The U.S. Securities and Exchange Commission (SEC) has expressed its intention to potentially appeal a recent ruling on the Ripple Labs lawsuit. The ruling stated that XRP, the cryptocurrency developed by Ripple, should not be classified as a security when sold to retail investors. The SEC argues that this ruling goes against fundamental principles of securities laws, such as the Howey Test. The Howey Test is used to determine whether an investment contract falls under the category of a security.
In a separate lawsuit against Terraform Labs and its founder Do Kwon, the SEC made further comments on the Ripple Labs ruling. This lawsuit accuses Terraform Labs of orchestrating a multi-billion-dollar crypto asset securities fraud. In response to a motion to dismiss from Terraform Labs, the SEC highlighted a number of issues it disagrees with regarding the recent decision on XRP. The SEC states that while some aspects of the Ripple ruling support its claims in this case, it believes that Ripple conflicts with and adds baseless requirements to the Howey Test.
The SEC further stated that it believes certain portions of the Ripple ruling were wrongly decided and that it intends to seek further review. The SEC is currently considering various available avenues for this review. These statements from the SEC come shortly after SEC Chair Gary Gensler expressed his disappointment with the court’s ruling on XRP. Gensler stated that while he was pleased that the court addressed the token as a security for institutional investors, he was disappointed with the decision regarding retail investors.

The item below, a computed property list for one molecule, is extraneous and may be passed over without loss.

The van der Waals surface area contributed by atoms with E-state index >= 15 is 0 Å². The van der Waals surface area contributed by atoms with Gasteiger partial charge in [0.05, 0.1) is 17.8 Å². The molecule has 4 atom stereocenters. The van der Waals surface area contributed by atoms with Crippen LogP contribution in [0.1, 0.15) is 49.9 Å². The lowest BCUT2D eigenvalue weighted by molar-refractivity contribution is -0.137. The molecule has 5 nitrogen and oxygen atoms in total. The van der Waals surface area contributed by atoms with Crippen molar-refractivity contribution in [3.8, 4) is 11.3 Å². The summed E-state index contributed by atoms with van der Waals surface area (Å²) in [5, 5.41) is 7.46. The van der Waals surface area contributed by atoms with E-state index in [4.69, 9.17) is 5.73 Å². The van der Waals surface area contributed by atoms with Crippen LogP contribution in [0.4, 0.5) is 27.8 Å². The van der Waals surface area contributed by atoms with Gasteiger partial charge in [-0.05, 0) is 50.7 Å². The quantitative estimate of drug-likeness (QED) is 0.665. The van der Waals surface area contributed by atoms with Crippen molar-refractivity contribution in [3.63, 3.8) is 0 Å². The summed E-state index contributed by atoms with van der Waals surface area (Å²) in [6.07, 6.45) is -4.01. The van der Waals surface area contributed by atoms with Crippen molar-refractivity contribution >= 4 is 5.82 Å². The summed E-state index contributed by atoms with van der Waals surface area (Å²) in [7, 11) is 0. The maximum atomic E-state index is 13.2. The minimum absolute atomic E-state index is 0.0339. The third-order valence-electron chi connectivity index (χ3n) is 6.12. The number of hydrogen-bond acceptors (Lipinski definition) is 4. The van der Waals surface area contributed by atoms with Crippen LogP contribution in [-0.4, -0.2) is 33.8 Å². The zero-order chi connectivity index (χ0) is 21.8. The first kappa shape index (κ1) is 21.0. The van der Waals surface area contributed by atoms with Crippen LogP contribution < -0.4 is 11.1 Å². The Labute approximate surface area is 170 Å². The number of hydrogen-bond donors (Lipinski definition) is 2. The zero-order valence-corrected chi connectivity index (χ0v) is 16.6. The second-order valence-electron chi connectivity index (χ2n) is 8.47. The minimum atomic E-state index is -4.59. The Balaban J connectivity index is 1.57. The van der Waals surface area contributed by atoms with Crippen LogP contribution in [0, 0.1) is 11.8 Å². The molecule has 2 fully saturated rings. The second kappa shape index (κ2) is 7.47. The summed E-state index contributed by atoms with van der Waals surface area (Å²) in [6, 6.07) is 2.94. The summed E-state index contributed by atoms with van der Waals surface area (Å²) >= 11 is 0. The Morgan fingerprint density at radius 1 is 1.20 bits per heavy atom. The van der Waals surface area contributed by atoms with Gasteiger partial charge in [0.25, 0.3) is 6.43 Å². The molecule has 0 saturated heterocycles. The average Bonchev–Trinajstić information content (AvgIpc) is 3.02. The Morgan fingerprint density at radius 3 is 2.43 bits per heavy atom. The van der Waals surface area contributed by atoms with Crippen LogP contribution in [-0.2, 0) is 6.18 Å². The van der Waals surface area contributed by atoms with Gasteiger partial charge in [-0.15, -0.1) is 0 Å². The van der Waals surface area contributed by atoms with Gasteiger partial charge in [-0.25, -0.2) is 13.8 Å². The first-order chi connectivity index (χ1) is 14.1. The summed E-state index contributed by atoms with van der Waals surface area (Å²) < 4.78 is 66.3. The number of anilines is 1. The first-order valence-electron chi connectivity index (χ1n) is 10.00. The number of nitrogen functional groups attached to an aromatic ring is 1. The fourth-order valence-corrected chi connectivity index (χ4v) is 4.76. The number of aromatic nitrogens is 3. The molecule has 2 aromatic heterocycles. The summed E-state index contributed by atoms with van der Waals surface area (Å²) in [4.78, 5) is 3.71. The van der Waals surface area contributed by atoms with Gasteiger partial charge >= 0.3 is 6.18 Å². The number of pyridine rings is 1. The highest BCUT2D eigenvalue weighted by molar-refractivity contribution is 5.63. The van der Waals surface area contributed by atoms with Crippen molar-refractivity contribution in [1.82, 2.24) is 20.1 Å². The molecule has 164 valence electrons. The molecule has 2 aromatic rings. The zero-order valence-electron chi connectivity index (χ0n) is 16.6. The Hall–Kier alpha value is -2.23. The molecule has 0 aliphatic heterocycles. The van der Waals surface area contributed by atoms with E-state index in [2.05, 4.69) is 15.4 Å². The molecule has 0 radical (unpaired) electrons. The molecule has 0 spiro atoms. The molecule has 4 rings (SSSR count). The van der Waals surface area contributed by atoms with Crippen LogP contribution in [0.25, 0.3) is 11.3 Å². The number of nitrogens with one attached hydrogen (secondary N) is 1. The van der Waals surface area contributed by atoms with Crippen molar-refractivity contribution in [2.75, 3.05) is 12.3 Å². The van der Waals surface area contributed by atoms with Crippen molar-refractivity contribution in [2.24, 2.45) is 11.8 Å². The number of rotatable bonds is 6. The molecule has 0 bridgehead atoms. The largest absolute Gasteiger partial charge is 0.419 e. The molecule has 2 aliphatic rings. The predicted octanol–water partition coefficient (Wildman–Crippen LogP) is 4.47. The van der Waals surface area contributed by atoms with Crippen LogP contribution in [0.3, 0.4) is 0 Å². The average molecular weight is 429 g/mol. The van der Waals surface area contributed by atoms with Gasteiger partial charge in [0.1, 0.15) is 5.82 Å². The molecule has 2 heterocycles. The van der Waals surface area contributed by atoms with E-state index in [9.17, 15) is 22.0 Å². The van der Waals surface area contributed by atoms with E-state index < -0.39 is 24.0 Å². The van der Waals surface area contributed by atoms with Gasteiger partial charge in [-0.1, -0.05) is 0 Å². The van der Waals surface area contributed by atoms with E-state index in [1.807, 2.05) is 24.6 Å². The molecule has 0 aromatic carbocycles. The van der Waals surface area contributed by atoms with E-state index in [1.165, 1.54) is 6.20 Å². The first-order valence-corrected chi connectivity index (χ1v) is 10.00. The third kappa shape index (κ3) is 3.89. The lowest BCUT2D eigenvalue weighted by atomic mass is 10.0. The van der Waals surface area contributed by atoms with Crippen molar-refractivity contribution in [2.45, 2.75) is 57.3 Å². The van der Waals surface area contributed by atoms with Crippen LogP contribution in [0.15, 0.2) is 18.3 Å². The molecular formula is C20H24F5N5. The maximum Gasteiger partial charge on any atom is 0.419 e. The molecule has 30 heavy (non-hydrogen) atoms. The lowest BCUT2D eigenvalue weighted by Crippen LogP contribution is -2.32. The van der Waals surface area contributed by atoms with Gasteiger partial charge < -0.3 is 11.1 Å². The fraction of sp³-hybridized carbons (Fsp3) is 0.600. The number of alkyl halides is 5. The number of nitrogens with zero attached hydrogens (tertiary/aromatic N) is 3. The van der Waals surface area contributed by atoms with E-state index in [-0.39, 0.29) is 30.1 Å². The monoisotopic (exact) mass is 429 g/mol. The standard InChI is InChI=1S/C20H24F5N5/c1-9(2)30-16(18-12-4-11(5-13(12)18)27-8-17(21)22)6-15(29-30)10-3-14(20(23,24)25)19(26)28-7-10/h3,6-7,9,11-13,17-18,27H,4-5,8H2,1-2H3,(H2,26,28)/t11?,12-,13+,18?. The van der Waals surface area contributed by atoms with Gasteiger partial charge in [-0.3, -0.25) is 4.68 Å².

During a talk on artificial intelligence at the National Press Club, Gensler was asked about the urgent need for clear regulation in the industry. However, Gensler did not provide a specific answer to this question. The SEC’s comments and potential appeal in the Ripple Labs lawsuit has raised questions about the need for clearer regulation in the crypto industry.
Critics of the SEC argue that the agency itself has not consistently followed the Howey Test in its own analysis. They point to the SEC’s acknowledgement on its website that federal courts require commonality, while the SEC itself does not require commonality in its analysis or view it as a distinct part of the Howey Test.
The outcome of the potential appeal by the SEC remains uncertain, but it has implications for the classification of cryptocurrencies and the regulatory framework surrounding them. The case has drawn significant attention from the crypto community and could set a precedent for future lawsuits and regulatory actions in the industry.